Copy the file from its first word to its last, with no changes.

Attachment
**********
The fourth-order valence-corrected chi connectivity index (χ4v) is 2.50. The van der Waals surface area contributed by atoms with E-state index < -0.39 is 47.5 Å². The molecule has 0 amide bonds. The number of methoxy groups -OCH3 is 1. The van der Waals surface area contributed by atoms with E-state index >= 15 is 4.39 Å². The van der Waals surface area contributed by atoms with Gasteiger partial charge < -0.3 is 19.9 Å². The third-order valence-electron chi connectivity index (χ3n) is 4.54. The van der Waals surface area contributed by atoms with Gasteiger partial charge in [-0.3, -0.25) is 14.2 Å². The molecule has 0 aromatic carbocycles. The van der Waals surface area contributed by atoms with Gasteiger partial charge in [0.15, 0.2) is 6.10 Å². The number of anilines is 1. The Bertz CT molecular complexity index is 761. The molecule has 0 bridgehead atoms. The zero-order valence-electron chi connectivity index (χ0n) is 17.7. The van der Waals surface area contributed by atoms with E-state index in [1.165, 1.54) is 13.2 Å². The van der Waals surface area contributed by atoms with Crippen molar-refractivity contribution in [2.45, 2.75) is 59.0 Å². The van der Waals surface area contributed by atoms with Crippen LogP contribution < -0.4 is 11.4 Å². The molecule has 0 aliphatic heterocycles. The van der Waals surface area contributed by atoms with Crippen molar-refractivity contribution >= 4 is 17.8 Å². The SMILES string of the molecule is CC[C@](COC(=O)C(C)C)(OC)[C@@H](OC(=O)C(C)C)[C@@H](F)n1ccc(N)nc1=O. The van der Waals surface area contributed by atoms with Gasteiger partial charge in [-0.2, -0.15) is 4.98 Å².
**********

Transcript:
The fourth-order valence-corrected chi connectivity index (χ4v) is 2.50. The van der Waals surface area contributed by atoms with E-state index < -0.39 is 47.5 Å². The molecule has 0 amide bonds. The number of methoxy groups -OCH3 is 1. The van der Waals surface area contributed by atoms with E-state index >= 15 is 4.39 Å². The van der Waals surface area contributed by atoms with Gasteiger partial charge < -0.3 is 19.9 Å². The third-order valence-electron chi connectivity index (χ3n) is 4.54. The van der Waals surface area contributed by atoms with Gasteiger partial charge in [-0.3, -0.25) is 14.2 Å². The molecule has 0 aromatic carbocycles. The van der Waals surface area contributed by atoms with Gasteiger partial charge in [0.15, 0.2) is 6.10 Å². The number of anilines is 1. The Bertz CT molecular complexity index is 761. The molecule has 0 bridgehead atoms. The zero-order valence-electron chi connectivity index (χ0n) is 17.7. The van der Waals surface area contributed by atoms with E-state index in [1.165, 1.54) is 13.2 Å². The van der Waals surface area contributed by atoms with Crippen molar-refractivity contribution in [2.45, 2.75) is 59.0 Å². The van der Waals surface area contributed by atoms with Crippen LogP contribution < -0.4 is 11.4 Å². The molecule has 0 aliphatic heterocycles. The van der Waals surface area contributed by atoms with Crippen molar-refractivity contribution >= 4 is 17.8 Å². The SMILES string of the molecule is CC[C@](COC(=O)C(C)C)(OC)[C@@H](OC(=O)C(C)C)[C@@H](F)n1ccc(N)nc1=O. The van der Waals surface area contributed by atoms with Gasteiger partial charge in [-0.2, -0.15) is 4.98 Å².